Leonard Slatkin is the music director of the Detroit Symphony Orchestra (DSO). He was appointed to that role in 2008. Previously, Slatkin served as music director of the National Symphony Orchestra and was the guest conductor of the world's leading orchestras. In addition, he was nominated for more than 50 Grammy Awards and was awarded seven. Slatkin is the founder and director of the National Conducting Institute. He invited MSU students to attend DSO rehearsals. Slatkin and other DSO members provide music instruction at MSU's Detroit facility. He also received an honorary degree from MSU in the category of fine arts.

"I am deeply honored and touched to receive this degree from all of you today," Slatkin said in his commencement address. "Looking out, I'm reminded of when I graduated from the Julliard School of Music. With my Bachelor's degree I was all set to go into the Master's program and then I was offered a job. It's a little different in the music business then for most. Our path is not so clear. Sometimes it could take 15 or 20 years before we achieve our very first goal. If that job comes soon, take it."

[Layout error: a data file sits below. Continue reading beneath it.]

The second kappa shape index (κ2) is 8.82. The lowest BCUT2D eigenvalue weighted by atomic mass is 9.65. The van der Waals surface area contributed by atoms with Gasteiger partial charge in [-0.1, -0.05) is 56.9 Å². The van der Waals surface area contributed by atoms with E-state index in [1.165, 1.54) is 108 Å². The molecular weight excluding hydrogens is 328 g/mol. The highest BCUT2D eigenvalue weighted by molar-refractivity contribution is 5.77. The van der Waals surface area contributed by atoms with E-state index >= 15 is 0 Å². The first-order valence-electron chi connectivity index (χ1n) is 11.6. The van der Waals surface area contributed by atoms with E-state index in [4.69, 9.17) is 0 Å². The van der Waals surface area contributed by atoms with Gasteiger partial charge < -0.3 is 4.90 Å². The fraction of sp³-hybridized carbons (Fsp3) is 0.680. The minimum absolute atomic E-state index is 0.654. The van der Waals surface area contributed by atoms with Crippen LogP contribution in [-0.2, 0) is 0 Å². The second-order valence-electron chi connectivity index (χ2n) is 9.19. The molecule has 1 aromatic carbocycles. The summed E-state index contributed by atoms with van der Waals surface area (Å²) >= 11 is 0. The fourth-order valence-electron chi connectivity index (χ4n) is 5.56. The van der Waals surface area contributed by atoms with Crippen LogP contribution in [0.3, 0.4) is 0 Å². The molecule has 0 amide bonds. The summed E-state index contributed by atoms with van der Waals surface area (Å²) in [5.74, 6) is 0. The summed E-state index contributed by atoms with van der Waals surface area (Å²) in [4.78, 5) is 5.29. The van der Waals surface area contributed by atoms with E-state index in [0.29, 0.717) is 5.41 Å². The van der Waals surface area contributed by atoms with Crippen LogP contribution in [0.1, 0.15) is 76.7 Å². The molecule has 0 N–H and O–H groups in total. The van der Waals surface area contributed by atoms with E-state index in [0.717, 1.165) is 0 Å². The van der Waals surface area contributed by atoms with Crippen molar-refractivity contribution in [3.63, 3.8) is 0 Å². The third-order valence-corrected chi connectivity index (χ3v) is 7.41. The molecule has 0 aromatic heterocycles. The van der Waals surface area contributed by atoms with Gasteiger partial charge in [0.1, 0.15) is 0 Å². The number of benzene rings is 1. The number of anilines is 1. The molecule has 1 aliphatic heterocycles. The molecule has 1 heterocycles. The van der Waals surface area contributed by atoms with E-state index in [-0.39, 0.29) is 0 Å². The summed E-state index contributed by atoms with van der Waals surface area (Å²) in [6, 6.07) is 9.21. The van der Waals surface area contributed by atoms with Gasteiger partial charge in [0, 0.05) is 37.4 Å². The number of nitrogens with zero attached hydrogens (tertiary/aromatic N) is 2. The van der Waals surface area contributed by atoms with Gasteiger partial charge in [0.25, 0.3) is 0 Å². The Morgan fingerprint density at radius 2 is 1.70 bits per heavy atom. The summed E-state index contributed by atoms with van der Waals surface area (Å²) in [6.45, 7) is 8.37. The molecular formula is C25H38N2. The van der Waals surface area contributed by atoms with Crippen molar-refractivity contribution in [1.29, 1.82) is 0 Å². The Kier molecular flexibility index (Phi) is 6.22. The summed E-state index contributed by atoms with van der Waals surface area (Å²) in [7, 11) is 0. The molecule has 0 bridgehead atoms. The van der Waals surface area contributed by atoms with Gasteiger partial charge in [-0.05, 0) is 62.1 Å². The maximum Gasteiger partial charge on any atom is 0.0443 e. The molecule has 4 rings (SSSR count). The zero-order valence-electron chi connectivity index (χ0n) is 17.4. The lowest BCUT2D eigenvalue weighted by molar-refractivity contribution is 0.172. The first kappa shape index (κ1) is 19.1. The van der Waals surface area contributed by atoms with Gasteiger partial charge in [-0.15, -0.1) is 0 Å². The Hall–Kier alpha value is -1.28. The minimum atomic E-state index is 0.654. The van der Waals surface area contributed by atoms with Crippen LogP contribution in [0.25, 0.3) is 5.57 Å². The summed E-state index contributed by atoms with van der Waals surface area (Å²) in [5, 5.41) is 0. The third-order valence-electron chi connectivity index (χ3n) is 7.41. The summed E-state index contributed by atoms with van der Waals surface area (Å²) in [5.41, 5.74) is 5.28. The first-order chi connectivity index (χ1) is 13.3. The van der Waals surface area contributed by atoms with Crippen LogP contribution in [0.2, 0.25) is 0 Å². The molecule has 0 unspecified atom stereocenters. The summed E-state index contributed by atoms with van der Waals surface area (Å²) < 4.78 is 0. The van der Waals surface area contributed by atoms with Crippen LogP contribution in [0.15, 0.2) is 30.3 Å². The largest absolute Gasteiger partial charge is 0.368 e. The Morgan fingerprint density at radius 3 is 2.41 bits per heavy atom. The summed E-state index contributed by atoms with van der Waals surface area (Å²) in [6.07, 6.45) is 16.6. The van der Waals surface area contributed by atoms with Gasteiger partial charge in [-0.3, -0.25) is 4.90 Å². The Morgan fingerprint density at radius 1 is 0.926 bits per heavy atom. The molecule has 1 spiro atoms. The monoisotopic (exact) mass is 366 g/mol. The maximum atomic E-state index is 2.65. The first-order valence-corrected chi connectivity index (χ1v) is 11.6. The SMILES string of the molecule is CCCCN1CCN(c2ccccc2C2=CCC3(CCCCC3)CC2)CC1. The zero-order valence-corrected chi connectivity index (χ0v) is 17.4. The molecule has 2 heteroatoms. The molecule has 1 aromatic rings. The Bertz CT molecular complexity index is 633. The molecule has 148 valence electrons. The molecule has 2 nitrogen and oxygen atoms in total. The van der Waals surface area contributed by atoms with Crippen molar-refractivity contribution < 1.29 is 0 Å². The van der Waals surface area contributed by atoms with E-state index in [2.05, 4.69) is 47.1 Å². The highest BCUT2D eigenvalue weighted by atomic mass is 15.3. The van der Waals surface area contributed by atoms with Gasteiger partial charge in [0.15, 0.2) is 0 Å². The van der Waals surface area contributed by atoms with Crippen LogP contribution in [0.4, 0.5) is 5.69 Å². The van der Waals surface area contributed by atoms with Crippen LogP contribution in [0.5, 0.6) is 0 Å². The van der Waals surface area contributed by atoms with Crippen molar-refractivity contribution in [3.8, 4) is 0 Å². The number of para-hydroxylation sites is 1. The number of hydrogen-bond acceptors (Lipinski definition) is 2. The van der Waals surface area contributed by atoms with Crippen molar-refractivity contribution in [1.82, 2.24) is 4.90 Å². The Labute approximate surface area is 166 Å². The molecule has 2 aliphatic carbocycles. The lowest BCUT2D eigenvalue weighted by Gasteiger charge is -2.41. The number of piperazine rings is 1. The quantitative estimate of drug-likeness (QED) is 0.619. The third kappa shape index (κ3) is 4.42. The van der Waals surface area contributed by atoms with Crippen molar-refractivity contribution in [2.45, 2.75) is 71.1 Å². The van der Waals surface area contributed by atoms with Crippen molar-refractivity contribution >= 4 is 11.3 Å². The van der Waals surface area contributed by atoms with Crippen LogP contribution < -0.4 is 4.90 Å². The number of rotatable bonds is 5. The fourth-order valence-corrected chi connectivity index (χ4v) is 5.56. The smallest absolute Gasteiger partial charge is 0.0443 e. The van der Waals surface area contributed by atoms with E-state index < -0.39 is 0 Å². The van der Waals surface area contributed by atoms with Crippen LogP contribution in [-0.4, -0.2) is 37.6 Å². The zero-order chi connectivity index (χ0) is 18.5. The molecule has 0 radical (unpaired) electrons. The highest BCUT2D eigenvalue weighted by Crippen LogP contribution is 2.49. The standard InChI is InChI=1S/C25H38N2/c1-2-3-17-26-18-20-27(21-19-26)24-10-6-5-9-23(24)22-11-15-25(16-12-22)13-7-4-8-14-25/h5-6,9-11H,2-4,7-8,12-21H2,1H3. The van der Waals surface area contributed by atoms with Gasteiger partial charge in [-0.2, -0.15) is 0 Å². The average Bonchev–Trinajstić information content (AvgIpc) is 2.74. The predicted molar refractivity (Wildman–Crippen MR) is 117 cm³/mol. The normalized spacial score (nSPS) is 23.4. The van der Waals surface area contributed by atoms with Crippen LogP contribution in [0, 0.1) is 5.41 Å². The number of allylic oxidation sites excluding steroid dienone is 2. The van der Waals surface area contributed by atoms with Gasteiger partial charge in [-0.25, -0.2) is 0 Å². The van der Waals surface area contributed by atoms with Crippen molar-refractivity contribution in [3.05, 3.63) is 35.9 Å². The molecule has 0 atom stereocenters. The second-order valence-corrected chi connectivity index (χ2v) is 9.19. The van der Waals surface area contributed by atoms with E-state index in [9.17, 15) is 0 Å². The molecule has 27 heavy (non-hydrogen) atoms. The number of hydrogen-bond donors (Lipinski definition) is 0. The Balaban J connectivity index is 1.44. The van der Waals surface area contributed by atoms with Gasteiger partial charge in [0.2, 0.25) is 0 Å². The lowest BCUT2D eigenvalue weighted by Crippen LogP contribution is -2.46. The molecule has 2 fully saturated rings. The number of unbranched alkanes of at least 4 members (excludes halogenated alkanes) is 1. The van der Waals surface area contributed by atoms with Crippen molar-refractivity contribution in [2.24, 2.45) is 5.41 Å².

Slatkin added: "Pieces of paper tell us what we've accomplished in our academic lives. It's hard to say what it does in our creative life. Those of us who choose teaching have the most admiration from all of us performers. You are those who inspire the next generations. For those of you who are not musicians, I hope you have made music a part of your life. There's no greater particular spirit and feeling that comes from recreating ideas that have passed along from generation to generation. Music serves all of us. No matter what form it comes."

Commencement ceremonies were held Friday, Dec. 10, and Saturday, Dec. 11, at the Jack Breslin Student Events Center, One Birch Road. Economic sciences laurete Elinor Ostrom spoke at the evening ceremony on Dec. 10. General Electric Chairman Jeff Immelt spoke at the afternoon ceremony on Dec. 11. The commencement ceremony for law degrees will be held on Friday, Dec. 17 at 2 p.m. at the Kellogg Hotel and Conference Center.

 

PHOTO BY JASON RZUCIDLO / ©AMERICAJR.com

Spectators are finding their seats inside the Breslin Center just before the ceremony began.

 

PHOTO BY JASON RZUCIDLO / ©AMERICAJR.com

The MSU Jazz Orchestra I performed the processional song "Be-Bop Spartans."

 

PHOTO BY JASON RZUCIDLO / ©AMERICAJR.com

Tamara C. Mayers, a Master's degree student in Jazz Studies, performed the Star Spangled Banner.

 

PHOTO BY JASON RZUCIDLO / ©AMERICAJR.com

Students walk to find their seats for the commencement ceremony.

 

PHOTO BY JASON RZUCIDLO / ©AMERICAJR.com

These students would later become graduates from MSU at the end of the ceremony.

 

PHOTO BY JASON RZUCIDLO / ©AMERICAJR.com